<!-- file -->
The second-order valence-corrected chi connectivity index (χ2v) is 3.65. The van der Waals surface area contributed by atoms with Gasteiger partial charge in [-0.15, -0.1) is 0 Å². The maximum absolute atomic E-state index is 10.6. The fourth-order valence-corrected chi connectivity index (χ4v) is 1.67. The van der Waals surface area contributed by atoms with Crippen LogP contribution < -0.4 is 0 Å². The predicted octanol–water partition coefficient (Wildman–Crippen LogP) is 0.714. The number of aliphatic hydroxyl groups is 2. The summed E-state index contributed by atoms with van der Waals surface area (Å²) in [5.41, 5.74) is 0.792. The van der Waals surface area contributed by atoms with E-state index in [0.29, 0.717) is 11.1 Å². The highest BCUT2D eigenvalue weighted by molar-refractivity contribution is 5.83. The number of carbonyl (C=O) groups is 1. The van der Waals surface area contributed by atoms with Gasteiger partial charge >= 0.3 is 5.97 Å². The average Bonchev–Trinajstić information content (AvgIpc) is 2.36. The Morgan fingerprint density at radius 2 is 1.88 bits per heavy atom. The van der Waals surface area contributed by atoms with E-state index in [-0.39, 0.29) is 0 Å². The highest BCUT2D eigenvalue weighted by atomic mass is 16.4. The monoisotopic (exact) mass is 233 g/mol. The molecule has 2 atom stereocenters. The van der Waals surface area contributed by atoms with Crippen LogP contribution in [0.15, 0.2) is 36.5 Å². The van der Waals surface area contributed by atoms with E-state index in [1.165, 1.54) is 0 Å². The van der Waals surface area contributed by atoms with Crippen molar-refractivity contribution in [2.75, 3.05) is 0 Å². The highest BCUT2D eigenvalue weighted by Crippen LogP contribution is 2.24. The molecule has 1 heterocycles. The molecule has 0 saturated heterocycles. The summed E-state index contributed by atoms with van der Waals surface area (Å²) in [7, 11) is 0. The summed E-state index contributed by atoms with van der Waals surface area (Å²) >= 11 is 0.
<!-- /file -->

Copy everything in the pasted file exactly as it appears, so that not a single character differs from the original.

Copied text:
The second-order valence-corrected chi connectivity index (χ2v) is 3.65. The van der Waals surface area contributed by atoms with Gasteiger partial charge in [-0.15, -0.1) is 0 Å². The maximum absolute atomic E-state index is 10.6. The fourth-order valence-corrected chi connectivity index (χ4v) is 1.67. The van der Waals surface area contributed by atoms with Crippen LogP contribution < -0.4 is 0 Å². The predicted octanol–water partition coefficient (Wildman–Crippen LogP) is 0.714. The number of aliphatic hydroxyl groups is 2. The summed E-state index contributed by atoms with van der Waals surface area (Å²) in [5.41, 5.74) is 0.792. The van der Waals surface area contributed by atoms with E-state index in [0.29, 0.717) is 11.1 Å². The highest BCUT2D eigenvalue weighted by molar-refractivity contribution is 5.83. The number of carbonyl (C=O) groups is 1. The van der Waals surface area contributed by atoms with Gasteiger partial charge >= 0.3 is 5.97 Å². The average Bonchev–Trinajstić information content (AvgIpc) is 2.36. The Morgan fingerprint density at radius 2 is 1.88 bits per heavy atom. The van der Waals surface area contributed by atoms with E-state index in [-0.39, 0.29) is 0 Å². The highest BCUT2D eigenvalue weighted by atomic mass is 16.4. The monoisotopic (exact) mass is 233 g/mol. The molecule has 2 atom stereocenters. The van der Waals surface area contributed by atoms with Crippen LogP contribution in [0.15, 0.2) is 36.5 Å². The van der Waals surface area contributed by atoms with E-state index in [1.165, 1.54) is 0 Å². The van der Waals surface area contributed by atoms with Crippen molar-refractivity contribution in [2.75, 3.05) is 0 Å². The highest BCUT2D eigenvalue weighted by Crippen LogP contribution is 2.24. The molecule has 1 heterocycles. The molecule has 0 saturated heterocycles. The summed E-state index contributed by atoms with van der Waals surface area (Å²) in [7, 11) is 0. The summed E-state index contributed by atoms with van der Waals surface area (Å²) >= 11 is 0.